It’s sheer grit that took her to new heights

Neethu Mohan | 10-July-2013

Detailed News

Life is not a luxury for this amputee girl. It is a struggle and a challenge for her after that fateful day. This former volleyball player never stooped to conquer even when gruesome realities stared at her    

By Neethu Mohan

When she began the journey on a train to appear for the examination conducted by Central Industrial Security Force (CISF), she didn’t think that the journey would end up in a tragedy. For Arunima Sonu Sinha, a national volleyball and football player, that day (April 11, 2011) was like any other day. Arunima boarded the Padmavati Express at Lucknow for Delhi. Between Chenati and Bareilly railway stations, robbers tried to snatch her bag and gold chain. When she resisted the robbers’ attempt, they pushed her out of the general compartment of the train. Another train, which came in the opposite direction, ran over her leg severing the leg below the knee. 

Arunima was rushed to a hospital. Doctors amputated her leg in order to save her life. Arunima was then shifted to the All India Institute of Medical Sciences (AIMS) for further treatment. She spent about four months at AIMS and was provided a prosthetic leg.

Arunima spoke to Future Medicine recently about her life after the tragedy and her determination to make some achievements against all odds.       

“Days were really hard. I could not even get up from the bed. More than the physical pain, what bothered me was the attitude of people. My version of the accident was not taken seriously. The police even said that I attempted suicide. Life seemed very tough.”

But the allegations and the mental harassment made Arunima stronger.  While in the hospital, she realised that she should achieve something in her life and staying idle will not help. She spoke to her brother, Rahul and her coach. Finally, Arunima decided to fight the odds and mountaineering came as a new way to achieve something.

“At first, people laughed at me. Some said I lost my senses. But nothing prevented me. I took the basic courses of mountaineering from Nehru Institute of Mountaineering, Uttarakashi,” recalls Arunima.

But her family and friends supported her. Her mother was the driving force and she taught her to face the situation boldly and go ahead in life.     

After completing her basic course, she joined the Eco Everest Expedition of Tata Group and then Tata Steel Adventure Foundation (TSAF) camp in Uttarkashi. Bachendri Pal, the first woman from India to climb the Mount Everest, was her trainer.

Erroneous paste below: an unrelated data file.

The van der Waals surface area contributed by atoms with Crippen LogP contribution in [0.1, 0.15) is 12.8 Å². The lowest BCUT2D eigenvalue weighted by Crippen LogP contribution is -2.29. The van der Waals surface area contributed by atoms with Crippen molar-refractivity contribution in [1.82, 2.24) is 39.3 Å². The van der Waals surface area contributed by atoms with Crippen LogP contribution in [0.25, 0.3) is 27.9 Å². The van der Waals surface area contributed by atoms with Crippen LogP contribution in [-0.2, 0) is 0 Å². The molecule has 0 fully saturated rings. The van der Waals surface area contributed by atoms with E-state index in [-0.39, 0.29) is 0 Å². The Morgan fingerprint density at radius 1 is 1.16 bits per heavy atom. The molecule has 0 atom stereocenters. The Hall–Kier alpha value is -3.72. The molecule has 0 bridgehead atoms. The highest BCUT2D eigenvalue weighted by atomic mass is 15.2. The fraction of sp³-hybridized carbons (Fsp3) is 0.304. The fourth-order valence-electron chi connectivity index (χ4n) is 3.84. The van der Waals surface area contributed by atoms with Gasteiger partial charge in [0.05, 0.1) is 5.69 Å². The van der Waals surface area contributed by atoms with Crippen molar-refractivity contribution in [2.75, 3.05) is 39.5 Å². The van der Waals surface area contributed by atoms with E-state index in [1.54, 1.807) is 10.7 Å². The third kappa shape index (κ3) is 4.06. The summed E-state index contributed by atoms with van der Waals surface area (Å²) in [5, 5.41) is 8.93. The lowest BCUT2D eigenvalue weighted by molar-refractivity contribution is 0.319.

Arunima successfully scaled the 6,622-metre-high Mount Chhamser Kangri of Ladakh last year, but her ultimate goal was to climb Mount Everest.

“The inspiration and support Bachendri gave me cannot be explained. She inspired me throughout the camp. I used to tell her that conquering of Mount Everest was not meant for me because I was an amputee. But she washed away all my fears with her care and training,” says Arunima.

She started her march towards Everest on March 31, 2013. She reached the base camp on May 16 and on May 21, Arunima reached the summit of Mount Everest at 10.55 am. Everest’s 8,848 metre-high summit is the world’s highest mountain peak. Arunima says Cricketer Yuvraj Singh who battled cancer was an inspiration for her.

“It was Yuvraj who inspired me to do something in my life. He visited me and encouraged me that mattered a lot. I thought if a person could battle cancer and come back to life, why can’t I?” she says. 
With a message “Dreams and goals in life are to be accomplished and not to be forgotten”, Arunima ignites the spirit that remains dormant in the people who faced misfortunes in the life.  


Share this Post:

E Magazine

¤ Parkinson

¤  chocolate special

¤ World Hepatitis Day

¤ Chocolate facial

¤ Healthy Diet

¤ Popularising waterbirth

¤ Birth of a ‘blissful birth’

¤ Heart attack symptoms

¤ Prevent Obesity through Yoga

¤  Dreaded AIDS continues to be on the prowl

¤ Dark circles under eyes

¤ Coming Peanut Safe Syringes!

¤ Vegan diet best for weight loss, study finds

¤ Second-hand smoke may cause weight gain

¤ How many hours of sleep you need for good health?

¤ Save your eyes from Conjunctivitis

¤  Father’s children

¤ Water - Nutrient that beats the heat

¤ ‘Please don’t forget to smile, if we meet again’

¤ He came back from the brink

¤ Trapped in the net

¤  Fuel for running

¤ For your eyes only

¤ Blood test for many cancer types

¤ Put out the cigarette, avoid back pain

¤ Five healthy Jams

¤ Condoms effective, reliable

¤ How to treat eczema

¤ Alcohol releases the 'beast in you'

¤ Paediatric Diabetes

¤ Balanced diet benefits skin

¤ Underage drinking is a risk that attracts many adolescents and teens. When young people try alcohol, they often don’t realize about the damaging effects of drinking on their lives, their families, and their communities. Besides being illegal, underage drinking is a widespread public health problem that poses many risks. According to statistics, in 2009 alone, about 10.4 million young people between the age 12 and 20, drank more than “just a few sips” of alcohol.

¤  Medical and physical effects of alcoholism

¤ Doctor advices / Headache

¤ Health Fruit

¤ Sex Education/No Bad Touch

¤ Beauty Care

¤ Sex with more women reduces risk of prostate cancer: Study

¤ Beauty Care

¤ Mother's can Eat

¤  Breastfeeding and its genetic aspects

¤ Foods traditionally believed to increase milk supply

¤  A life saving white revolution

¤ Palliative Care

¤ Skip classes and get doomed

¤ Painless Labour

¤ The Mobile Phone Mania

¤ If you're over 60, drink up: It may better memory

¤ Viagra can also save your heart

¤ animal therapy

¤ Keep Romance alive

¤ Sex Education